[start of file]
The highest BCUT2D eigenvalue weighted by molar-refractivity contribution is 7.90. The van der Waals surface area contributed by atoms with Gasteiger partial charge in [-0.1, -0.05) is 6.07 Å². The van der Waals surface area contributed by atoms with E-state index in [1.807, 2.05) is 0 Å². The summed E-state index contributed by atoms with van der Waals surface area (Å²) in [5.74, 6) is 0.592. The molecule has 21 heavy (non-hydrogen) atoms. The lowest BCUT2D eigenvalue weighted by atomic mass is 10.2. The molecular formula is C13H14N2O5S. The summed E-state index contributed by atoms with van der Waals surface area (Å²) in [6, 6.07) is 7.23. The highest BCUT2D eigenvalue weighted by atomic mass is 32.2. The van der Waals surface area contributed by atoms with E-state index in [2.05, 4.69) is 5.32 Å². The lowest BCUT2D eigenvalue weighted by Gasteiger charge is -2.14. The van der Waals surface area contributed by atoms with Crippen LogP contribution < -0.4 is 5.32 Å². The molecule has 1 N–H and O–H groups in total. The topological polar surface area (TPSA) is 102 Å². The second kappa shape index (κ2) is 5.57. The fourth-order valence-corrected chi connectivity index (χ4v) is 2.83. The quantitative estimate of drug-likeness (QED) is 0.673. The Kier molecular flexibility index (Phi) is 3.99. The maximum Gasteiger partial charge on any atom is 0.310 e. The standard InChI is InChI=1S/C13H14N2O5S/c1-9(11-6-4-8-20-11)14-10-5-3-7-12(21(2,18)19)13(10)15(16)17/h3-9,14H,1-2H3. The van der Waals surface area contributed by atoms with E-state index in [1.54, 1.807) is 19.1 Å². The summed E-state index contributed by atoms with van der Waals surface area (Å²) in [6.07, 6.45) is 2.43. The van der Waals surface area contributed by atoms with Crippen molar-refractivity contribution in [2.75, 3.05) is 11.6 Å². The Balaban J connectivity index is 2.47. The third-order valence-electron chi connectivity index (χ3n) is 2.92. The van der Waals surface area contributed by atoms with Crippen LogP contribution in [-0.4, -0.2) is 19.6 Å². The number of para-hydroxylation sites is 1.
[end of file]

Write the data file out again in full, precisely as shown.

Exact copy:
The highest BCUT2D eigenvalue weighted by molar-refractivity contribution is 7.90. The van der Waals surface area contributed by atoms with Gasteiger partial charge in [-0.1, -0.05) is 6.07 Å². The van der Waals surface area contributed by atoms with E-state index in [1.807, 2.05) is 0 Å². The summed E-state index contributed by atoms with van der Waals surface area (Å²) in [5.74, 6) is 0.592. The molecule has 21 heavy (non-hydrogen) atoms. The lowest BCUT2D eigenvalue weighted by atomic mass is 10.2. The molecular formula is C13H14N2O5S. The summed E-state index contributed by atoms with van der Waals surface area (Å²) in [6, 6.07) is 7.23. The highest BCUT2D eigenvalue weighted by atomic mass is 32.2. The van der Waals surface area contributed by atoms with E-state index in [2.05, 4.69) is 5.32 Å². The lowest BCUT2D eigenvalue weighted by Gasteiger charge is -2.14. The van der Waals surface area contributed by atoms with Crippen LogP contribution < -0.4 is 5.32 Å². The molecule has 1 N–H and O–H groups in total. The topological polar surface area (TPSA) is 102 Å². The second kappa shape index (κ2) is 5.57. The fourth-order valence-corrected chi connectivity index (χ4v) is 2.83. The quantitative estimate of drug-likeness (QED) is 0.673. The Kier molecular flexibility index (Phi) is 3.99. The maximum Gasteiger partial charge on any atom is 0.310 e. The standard InChI is InChI=1S/C13H14N2O5S/c1-9(11-6-4-8-20-11)14-10-5-3-7-12(21(2,18)19)13(10)15(16)17/h3-9,14H,1-2H3. The van der Waals surface area contributed by atoms with E-state index in [1.54, 1.807) is 19.1 Å². The summed E-state index contributed by atoms with van der Waals surface area (Å²) in [6.07, 6.45) is 2.43. The van der Waals surface area contributed by atoms with Crippen molar-refractivity contribution in [2.75, 3.05) is 11.6 Å². The Balaban J connectivity index is 2.47. The third-order valence-electron chi connectivity index (χ3n) is 2.92. The van der Waals surface area contributed by atoms with Crippen LogP contribution in [-0.4, -0.2) is 19.6 Å². The number of para-hydroxylation sites is 1.